This poem uses creative language to describe butterflies (Flutterbys) and moths (Flutterby Nights) and provides an important opportunity for children to see how poetry uses creative language to describe things in the world. Inspired by a discussion with children about how butterflies should really be called “flutterbys” because that’s what they do—they flutter by, the author provides a short descriptive poem of these amazing insects.
Before sharing with children that the poem is about butterflies and moths, teachers and parents should read the poem slowly and carefully and see if children can figure out what insects the narrator describes. Teachers and parents can use this poem as an opportunity to discuss both creative language use in poetry and writing in general and the insects themselves. This poem would be a great addition to a unit on butterflies and moths.
- Create an activity where children are provided a list of things they see and experience in the every day world and see if they can use creative language to describe or “rename” the items. Have students share their ideas and draw a picture to accompany their favorite renaming.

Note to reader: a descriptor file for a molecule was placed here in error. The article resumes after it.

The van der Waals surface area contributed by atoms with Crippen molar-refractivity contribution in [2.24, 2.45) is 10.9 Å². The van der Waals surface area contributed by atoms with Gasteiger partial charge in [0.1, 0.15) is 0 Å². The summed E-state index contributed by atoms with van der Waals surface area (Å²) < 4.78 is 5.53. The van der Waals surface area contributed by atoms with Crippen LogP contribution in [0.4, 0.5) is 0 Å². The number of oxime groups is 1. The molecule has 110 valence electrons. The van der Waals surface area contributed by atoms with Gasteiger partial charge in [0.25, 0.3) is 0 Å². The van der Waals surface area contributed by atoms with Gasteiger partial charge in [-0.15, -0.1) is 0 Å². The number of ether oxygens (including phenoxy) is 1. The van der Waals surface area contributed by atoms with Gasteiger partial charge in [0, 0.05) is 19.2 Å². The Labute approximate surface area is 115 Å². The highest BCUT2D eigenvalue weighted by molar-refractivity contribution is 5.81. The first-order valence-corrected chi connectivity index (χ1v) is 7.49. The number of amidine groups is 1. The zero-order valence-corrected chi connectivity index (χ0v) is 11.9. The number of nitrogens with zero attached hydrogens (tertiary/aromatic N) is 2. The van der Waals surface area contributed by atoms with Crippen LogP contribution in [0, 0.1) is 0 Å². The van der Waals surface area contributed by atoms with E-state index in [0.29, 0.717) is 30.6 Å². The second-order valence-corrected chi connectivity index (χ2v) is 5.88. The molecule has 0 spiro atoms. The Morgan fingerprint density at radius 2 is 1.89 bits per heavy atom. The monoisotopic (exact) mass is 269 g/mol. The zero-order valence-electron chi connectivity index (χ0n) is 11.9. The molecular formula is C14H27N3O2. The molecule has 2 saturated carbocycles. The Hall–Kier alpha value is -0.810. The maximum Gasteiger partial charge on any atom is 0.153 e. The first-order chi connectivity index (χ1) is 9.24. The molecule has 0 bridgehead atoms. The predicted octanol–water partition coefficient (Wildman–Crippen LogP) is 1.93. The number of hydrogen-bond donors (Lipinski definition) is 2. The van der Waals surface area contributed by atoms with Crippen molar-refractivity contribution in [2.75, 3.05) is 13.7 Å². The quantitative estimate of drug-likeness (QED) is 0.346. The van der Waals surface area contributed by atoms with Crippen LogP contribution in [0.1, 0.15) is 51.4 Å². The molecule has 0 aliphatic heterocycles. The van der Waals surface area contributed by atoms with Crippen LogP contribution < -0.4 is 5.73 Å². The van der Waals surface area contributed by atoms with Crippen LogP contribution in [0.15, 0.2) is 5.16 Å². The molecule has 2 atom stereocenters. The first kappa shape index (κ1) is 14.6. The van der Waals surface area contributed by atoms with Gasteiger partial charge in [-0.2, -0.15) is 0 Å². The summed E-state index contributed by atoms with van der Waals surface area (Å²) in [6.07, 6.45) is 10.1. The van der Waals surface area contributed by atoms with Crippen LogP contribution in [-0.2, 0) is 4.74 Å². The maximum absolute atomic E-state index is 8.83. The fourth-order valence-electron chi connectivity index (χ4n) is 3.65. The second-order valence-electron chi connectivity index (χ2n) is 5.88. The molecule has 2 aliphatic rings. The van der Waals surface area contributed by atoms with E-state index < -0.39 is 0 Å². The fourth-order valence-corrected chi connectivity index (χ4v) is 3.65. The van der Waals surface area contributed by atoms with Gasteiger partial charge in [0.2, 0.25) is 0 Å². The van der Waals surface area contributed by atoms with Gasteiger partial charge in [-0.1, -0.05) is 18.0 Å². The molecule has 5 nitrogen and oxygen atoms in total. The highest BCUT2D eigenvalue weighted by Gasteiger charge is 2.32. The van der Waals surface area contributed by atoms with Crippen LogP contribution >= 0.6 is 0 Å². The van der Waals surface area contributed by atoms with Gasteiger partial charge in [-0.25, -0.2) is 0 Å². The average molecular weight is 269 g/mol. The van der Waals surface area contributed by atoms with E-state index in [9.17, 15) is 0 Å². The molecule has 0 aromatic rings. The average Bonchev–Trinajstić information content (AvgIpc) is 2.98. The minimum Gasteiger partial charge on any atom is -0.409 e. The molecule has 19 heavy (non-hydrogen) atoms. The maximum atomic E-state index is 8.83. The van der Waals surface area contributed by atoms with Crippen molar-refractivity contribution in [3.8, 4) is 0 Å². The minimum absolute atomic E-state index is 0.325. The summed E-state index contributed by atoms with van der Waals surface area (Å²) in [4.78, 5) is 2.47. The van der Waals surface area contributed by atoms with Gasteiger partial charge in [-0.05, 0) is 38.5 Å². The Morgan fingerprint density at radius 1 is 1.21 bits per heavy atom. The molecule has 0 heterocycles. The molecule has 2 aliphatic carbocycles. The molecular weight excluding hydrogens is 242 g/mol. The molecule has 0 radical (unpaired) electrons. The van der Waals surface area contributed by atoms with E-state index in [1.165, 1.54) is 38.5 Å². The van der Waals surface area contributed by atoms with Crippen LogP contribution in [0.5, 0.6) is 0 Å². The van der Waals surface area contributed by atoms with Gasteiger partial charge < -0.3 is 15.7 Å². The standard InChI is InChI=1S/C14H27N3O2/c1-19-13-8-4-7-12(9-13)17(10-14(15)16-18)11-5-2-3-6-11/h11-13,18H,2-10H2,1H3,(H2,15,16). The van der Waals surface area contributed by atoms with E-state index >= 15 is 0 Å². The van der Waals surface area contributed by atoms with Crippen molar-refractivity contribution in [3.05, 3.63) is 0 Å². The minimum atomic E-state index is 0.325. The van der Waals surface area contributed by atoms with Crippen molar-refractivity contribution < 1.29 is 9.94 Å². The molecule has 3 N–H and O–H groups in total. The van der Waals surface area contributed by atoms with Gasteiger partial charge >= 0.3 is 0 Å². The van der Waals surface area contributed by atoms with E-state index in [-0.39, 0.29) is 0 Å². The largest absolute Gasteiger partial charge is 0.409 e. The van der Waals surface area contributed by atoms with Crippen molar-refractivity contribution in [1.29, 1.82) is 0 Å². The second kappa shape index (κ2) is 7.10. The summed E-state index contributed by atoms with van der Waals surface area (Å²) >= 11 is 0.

- Read poems and books on butterflies and moths and follow up with some science study involving raising a butterfly from a caterpillar.
- Choose another children’s author who uses creative language to describe everyday things and have students look for specific creative language that appeals most to them.
Research a specific type of butterfly or moth for an in-depth study. For example, a class could study the Monarch butterfly, learn about its journey, and explore issues related to the environment that are impacting the survival of this beautiful animal.